Alfred Gwynne Vanderbilt, Jr. (1912-1999)

Alfred Gwynne Vanderbilt, Jr., of New York City & Mill Neck, Long Island

Associated Houses

The Vanderbilt Hotel

4 Park Avenue, Manhattan

Shadow Brook


The Lindens

Sands Point

He was born in London and was educated at St. Paul's School, N.H., and Yale. He never pursued a conventional career but dedicated himself to breeding, owning, and racing thoroughbred horses. Having been bitten by the equine bug when he was 9, when he turned 21 his mother gave him the 600-acre Sagamore Farm in Maryland.

His most famous horse was Native Dancer who won 21 of her 22 races and he was the leading money-winning owner in America in 1935 and 1953. As President of the Belmont Park and Pimlico race tracks, he pioneered the use of the starting gate and the photo finish, and reinvigorated interest in the Preakness Stakes. He was President of the Westchester Racing Association before the New York Racing Association was incorporated, serving four years as its Chairman. In the 1970s, he was chief executive of the Belmont, Aqueduct and Saratoga racetracks. As a member of the Jockey Club, on four separate occasions he was voted as, "the man who did the most for racing". By the 1990s, Vanderbilt lamented the direction in which the sport was going: "Horse racing once was a contest, a sport. The only thing that's important now is the betting, the revenue".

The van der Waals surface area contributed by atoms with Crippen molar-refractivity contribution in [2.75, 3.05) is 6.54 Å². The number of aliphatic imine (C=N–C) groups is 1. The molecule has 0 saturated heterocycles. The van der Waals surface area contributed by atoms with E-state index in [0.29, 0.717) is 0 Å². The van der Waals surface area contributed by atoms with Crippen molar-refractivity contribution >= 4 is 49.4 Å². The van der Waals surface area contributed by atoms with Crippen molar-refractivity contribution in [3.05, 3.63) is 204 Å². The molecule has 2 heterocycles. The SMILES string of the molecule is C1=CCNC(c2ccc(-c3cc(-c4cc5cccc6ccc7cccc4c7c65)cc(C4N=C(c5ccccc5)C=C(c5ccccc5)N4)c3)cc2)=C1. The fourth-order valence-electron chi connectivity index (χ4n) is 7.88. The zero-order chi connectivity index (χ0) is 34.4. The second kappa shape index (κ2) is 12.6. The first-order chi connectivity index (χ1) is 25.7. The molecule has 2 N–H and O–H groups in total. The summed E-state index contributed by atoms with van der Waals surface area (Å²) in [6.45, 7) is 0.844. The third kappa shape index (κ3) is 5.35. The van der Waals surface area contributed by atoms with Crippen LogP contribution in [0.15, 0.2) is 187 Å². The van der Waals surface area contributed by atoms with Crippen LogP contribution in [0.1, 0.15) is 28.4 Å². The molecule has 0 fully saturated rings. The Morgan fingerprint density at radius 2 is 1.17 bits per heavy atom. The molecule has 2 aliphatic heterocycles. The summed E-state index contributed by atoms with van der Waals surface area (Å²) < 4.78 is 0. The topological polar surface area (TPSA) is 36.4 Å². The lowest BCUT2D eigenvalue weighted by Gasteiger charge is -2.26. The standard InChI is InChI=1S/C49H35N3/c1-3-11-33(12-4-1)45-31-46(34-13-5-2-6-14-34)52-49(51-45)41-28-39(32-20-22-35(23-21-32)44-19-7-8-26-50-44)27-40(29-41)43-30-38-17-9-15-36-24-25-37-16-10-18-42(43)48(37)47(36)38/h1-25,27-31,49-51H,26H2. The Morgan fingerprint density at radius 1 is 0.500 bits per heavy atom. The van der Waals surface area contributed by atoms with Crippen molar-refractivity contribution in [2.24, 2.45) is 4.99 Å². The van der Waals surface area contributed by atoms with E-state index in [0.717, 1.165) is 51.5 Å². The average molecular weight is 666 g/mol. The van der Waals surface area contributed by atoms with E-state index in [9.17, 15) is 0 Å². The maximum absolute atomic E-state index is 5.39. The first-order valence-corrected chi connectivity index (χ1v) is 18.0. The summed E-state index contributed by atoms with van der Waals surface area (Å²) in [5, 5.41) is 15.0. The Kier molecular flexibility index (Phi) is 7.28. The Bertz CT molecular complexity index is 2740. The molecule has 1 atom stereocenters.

During World War II, he captained a patrol torpedo boat with the U.S. Navy. His obituary in The New York Times stated that, "he had wide-ranging artistic interests, initially acquired through his mother's circle of artistic and theatrical friends; his own intimate friends included George Abbott, Hal Prince and Fred Astaire. He shot lions with Ernest Hemingway and loved music so much that every summer before the Saratoga race season began he and his third wife (Jean Harvey) would jet out to the music festival in Aspen, Colorado. He also loved to travel and on one occasion in the 1950s - with Jean, Hal and Judy Prince - stayed on Mrs Joan Whitney Payson's yacht in the Greek Islands before shocking security guards on his arrival at Moscow airport. Despite being an arch-nemesis capitalist, he and Jean were given the Lenin suite at their hotel off Red Square. He was married three times (each ending in divorce) and was survived by five of his six children.


Contributed by Mark Meredith on 03/10/2018 and last updated on 08/01/2023.